So instead I spent about 16 hours a day, most days, holed up in a lab staring into the eyes of the iMac G4, a really quite marvelous-looking machine, one that was more than capable of the aforementioned processing power.
The biggest problem, at first, was getting used to all the new keystrokes and shortcuts. “What…no right-click? This is INSANE.” But the muscle memory from years of ctrl-alt-deleting my way through Windows was soon forgotten, and I really began to love the Mac way of life. But alas, university ended, I went traveling for a while, came back home and upgraded to a decent-specced Windows laptop instead. And the rest, as they say, is history.
Kaylene Hong, Asia writer
I got a MacBook in my first year of university back in 2007 because well, everyone in my course (Mass Communications) had one and I wanted to be cool and fit in with the crowd. I justified it by telling myself I needed it for ‘design work’ — but the only design “work” involved was probably admiring the sleek interface of my Mac which was so vastly different from the staid Windows platform that was available in every dull office I’d interned at.
I was captivated by the glowing Apple icon on my candy-like white Mac, very glad that junk application pop-ups were no longer appearing on my screen, and most impressed by the fact that I could scroll on the MacBook trackpad with two fingers. It didn’t take long for the Mac to grow on me, as I immediately placed an order for the MacBook Pro once my first Mac died on me after four years — as you can see in the image here, I still keep it with me.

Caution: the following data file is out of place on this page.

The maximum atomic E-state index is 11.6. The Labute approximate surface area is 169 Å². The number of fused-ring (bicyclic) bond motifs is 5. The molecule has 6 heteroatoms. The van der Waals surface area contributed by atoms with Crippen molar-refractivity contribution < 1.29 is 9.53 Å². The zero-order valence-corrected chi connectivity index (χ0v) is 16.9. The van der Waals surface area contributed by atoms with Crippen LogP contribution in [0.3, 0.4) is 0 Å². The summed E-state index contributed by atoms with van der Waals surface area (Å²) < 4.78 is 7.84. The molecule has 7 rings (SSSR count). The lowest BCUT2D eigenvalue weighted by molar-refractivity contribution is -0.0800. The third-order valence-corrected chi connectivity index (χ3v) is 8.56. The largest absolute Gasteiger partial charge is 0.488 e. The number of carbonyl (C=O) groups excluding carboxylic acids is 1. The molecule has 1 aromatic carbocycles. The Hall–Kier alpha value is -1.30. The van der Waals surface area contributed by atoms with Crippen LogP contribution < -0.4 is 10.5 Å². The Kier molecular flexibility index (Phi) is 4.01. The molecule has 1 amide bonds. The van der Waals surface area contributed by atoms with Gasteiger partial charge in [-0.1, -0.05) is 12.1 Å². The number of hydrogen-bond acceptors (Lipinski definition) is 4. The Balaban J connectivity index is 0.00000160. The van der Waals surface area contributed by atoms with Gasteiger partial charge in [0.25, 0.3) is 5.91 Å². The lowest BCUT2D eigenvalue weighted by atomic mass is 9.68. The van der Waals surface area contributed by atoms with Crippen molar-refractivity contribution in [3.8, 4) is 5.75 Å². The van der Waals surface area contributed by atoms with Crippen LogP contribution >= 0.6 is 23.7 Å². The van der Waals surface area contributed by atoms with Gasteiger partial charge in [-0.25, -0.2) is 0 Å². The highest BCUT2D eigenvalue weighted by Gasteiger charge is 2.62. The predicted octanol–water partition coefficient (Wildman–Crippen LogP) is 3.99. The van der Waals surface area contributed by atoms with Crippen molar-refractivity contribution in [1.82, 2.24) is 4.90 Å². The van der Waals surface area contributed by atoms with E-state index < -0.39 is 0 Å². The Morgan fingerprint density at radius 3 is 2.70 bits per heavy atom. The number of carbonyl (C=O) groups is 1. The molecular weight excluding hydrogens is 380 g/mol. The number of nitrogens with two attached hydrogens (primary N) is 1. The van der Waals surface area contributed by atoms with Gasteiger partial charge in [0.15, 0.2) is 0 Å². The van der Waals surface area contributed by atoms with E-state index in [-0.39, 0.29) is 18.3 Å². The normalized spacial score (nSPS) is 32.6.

Nick Summers, UK writer
My father worked for IBM and so naturally, I grew up with Windows – massive PC towers with monitors that appeared to be deeper than the wardrobe from Narnia. They were horrible to look at, but they worked. I met my first iMac in college and was dumbfounded by almost everything about it. The beautiful hardware and it’s unashamedly unique approach to UX and software design. For the remainder of the day I grappled with the Mac’s intricacies and tried to forget everything that I knew about Windows.
Changing my habits and workflow was unnatural and frustrating, but I stuck at it. In short, I was captivated by this machine and wanted to learn everything about it. The iMac was so different and so unique that I just couldn’t pull myself away from its keyboard and mouse. To this day, that feeling has never left me. It’s a tremendous achievement which Apple continue to develop with passion and ingenuity. I hope they never stop.
What was your first Mac? Leave a comment and share your memories.
Image credits: Matthew Lloyd/Getty Images, Rama/Wikimedia Commons, Akira Kamikura/Wikimedia Commons, JOHN G. MAGANGLO/AFP/Getty Images, Dan Krauss/Getty Images, Kaylene Hong